Amnesty calls for immediate ban on pellet guns

Says destruction caused by pellets is the ‘human cost of government’s heavy-handed crackdown’; Calls for trial in civilian courts of forces personnel involved in disproportionate use of the ‘deadly’ ammunition

Abid Bashir
Srinagar, Publish Date: Sep 13 2017 11:11PM | Updated Date: Sep 14 2017 1:08AM
Amnesty calls for immediate ban on pellet gunsPhoto: Habib Naqash/GK

Calling for “immediate ban” on use of pellet guns in Kashmir, the Amnesty International India, a human rights watchdog, on Wednesday advocated a trial in the civilian courts for police and paramilitary personnel involved in disproportionate use of the ‘deadly’ ammunition. It also said that the trail of destruction caused by pellet guns is the “human cost of the government’s heavy-handed crackdown in Kashmir.”

Addressing a press conference here, Aakar Patel, executive director of the Amnesty International India, said that eyesight of 88 people was damaged by the metal pellets fired from pump-action shotguns used by the police and paramilitary Central Reserve Police Force between 2014 and 2017. 

The presser was organised to release a report titled “Losing sight in Kashmir—the impact of pellet-firing shotguns.”

“World knows it as a shotgun which is used to kill birds. Pellets once fired have no control and they split. Those who fire pellets also get injured. 16 forces personnel got injured in Kashmir while firing pellets,” Patel said in his inaugural speech at the press conference.

“We believe that stone-pelting should not happen, but that doesn’t mean that pellets will be used if it happens,” he said.

Kashmir, he said, is the only place where pellets are used as a crowd control measure.

The report reads that in J&K, the police state that cartridges of pellet guns commonly used contain 500 pellets which resemble ball bearings. “There is no way to control the trajectory or direction of the pellets whose effects are therefore indiscriminate,” it reads. 

The report strongly advocates that the J&K government must initiate prompt, independent and impartial civilian criminal investigations into all incidents where the use of pellet-firing led to deaths or serious injuries.

“This should be done to establish whether arbitrary or excessive force was used and where sufficient evident is found, prosecute those suspected for responsibility in civilian courts,” the report states.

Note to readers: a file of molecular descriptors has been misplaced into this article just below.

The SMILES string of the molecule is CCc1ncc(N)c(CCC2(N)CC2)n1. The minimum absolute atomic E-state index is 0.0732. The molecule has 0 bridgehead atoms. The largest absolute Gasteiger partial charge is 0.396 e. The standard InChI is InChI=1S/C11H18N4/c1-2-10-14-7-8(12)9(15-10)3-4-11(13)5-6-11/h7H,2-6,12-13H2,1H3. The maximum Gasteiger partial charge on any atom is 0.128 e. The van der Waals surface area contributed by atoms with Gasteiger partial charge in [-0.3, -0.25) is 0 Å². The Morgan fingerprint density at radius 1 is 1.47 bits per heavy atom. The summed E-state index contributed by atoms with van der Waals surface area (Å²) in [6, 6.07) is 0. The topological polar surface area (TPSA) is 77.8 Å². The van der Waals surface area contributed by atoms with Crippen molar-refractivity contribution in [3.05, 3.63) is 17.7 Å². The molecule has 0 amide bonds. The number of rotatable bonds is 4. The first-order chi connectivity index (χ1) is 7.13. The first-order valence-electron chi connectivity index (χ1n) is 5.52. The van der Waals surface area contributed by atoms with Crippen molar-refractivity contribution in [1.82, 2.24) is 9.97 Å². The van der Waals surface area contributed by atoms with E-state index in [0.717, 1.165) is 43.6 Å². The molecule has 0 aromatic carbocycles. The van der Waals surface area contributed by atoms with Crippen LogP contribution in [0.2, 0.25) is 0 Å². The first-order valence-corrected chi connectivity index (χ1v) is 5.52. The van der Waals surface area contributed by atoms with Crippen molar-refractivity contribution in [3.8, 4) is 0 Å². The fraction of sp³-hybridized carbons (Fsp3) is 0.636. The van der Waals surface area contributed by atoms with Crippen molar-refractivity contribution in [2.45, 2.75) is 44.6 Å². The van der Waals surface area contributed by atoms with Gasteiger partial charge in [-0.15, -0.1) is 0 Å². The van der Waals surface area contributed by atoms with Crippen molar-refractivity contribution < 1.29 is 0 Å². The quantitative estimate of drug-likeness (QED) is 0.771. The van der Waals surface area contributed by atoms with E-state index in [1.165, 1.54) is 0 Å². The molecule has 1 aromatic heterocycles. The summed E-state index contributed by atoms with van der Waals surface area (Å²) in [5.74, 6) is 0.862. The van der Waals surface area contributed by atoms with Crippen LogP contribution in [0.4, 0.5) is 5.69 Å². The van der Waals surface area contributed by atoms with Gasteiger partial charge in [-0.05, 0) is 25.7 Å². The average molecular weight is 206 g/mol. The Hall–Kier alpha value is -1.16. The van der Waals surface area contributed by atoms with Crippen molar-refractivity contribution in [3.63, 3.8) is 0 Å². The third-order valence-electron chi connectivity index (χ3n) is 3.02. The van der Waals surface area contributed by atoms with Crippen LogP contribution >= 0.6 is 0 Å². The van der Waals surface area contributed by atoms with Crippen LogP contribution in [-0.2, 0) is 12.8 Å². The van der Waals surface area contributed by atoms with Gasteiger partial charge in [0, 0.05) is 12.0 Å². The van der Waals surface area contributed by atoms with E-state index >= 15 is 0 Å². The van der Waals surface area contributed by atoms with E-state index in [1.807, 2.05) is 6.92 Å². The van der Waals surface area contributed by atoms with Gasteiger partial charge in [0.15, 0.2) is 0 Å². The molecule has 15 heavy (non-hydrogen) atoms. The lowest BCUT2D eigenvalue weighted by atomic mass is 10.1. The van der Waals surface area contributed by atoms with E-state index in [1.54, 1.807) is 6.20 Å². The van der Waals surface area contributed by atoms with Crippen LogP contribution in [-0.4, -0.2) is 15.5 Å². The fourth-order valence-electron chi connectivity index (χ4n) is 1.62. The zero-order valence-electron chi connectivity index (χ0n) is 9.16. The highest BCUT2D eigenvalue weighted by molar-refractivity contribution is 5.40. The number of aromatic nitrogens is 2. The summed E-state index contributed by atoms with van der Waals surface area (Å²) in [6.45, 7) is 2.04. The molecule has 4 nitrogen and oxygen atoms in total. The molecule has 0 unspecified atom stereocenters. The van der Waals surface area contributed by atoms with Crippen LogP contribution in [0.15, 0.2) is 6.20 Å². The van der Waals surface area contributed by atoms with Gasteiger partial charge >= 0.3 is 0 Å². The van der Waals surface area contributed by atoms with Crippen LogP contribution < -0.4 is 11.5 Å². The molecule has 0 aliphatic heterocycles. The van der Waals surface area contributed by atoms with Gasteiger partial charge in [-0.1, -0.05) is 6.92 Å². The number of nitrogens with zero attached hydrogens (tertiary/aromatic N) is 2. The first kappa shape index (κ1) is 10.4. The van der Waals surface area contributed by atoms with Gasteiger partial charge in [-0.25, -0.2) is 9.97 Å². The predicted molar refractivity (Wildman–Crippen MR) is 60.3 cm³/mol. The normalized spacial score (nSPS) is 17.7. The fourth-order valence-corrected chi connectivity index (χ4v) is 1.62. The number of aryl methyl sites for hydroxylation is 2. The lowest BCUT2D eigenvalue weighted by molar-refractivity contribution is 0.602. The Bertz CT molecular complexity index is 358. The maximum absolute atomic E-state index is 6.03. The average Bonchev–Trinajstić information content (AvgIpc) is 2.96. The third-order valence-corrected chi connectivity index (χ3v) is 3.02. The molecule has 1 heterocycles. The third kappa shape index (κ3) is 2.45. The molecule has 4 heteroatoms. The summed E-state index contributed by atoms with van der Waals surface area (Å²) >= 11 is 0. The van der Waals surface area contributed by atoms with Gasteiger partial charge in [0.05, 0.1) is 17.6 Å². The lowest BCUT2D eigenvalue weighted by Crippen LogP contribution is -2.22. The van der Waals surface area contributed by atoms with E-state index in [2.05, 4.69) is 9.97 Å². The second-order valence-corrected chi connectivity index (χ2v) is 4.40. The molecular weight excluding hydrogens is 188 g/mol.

It says that the pellets should be immediately stopped. “(Central and State governments) provide relevant training on crowd control measures and the use of force and firearms to security forces as laid out in the UN Basic Principles on the use of force and firearms by law enforcement officials and UN code of conduct for law enforcement officials,” the report reads.

The report states that the government must provide full compensation in line with the international standards to those injured by the pellet-firing as well as the families of those killed.

“This must include adequate compensation and rehabilitation including any medical and psychological care that may be needed,” the report states.

Speaking on the occasion, senior campaigner at the Amnesty International India, Zahoor Wani said that during the course of research, it was found that FIRs were registered against victims in various police stations instead of those who fired pellets.

“We have seen only one case where FIR was lodged against police,” Wani said. He said that the victims are in the age group of nine to 65.

“Of the total 88 victims hit by pellets in eyes, 31 sustained pellet injury in their both eyes. Among the victims, 14 were female, who were shot by pellets inside their homes,” Wani said. “Pellets have rendered two victims completely blind.”

Aakar Patel said in his I-Day speech, Prime Minister Narendera Modi said that change in Kashmir will not come from guns and abuses—“na goli say, na gali say.” “If the government truly means this, they must end the use of pellet-firing which has caused immense suffering in Kashmir,” he said.

The report further states that many victims show symptoms of psychological trauma.

“And all of them face everyday struggles: of dealing with the darkness they say has descended on their lives, of having to let go of simple pleasures, and of preparing for difficult future. This is the human cost of the government’s heavy-handed crackdown in Kashmir,” the report reads.

It states that pellet-firing has also injured the police and armed forces. “Information obtained through right to information application suggests that these injuries have indeed occurred. The Health department of the government of J&K in response to the RTI application submitted a list of persons treated for injuries in government hospitals in six blocks in Kupwara district in 2016,” the report reads. “The list of 648 people includes the names of 16 men indentified as being members of the J&K police who suffered various forms of injuries caused by pellets.”

The report states that the Amnesty International India wrote to J&K police and central reserve police force seeking information on whether any of their personnel had been injured by pellets. “No responses were received,” the report reads.

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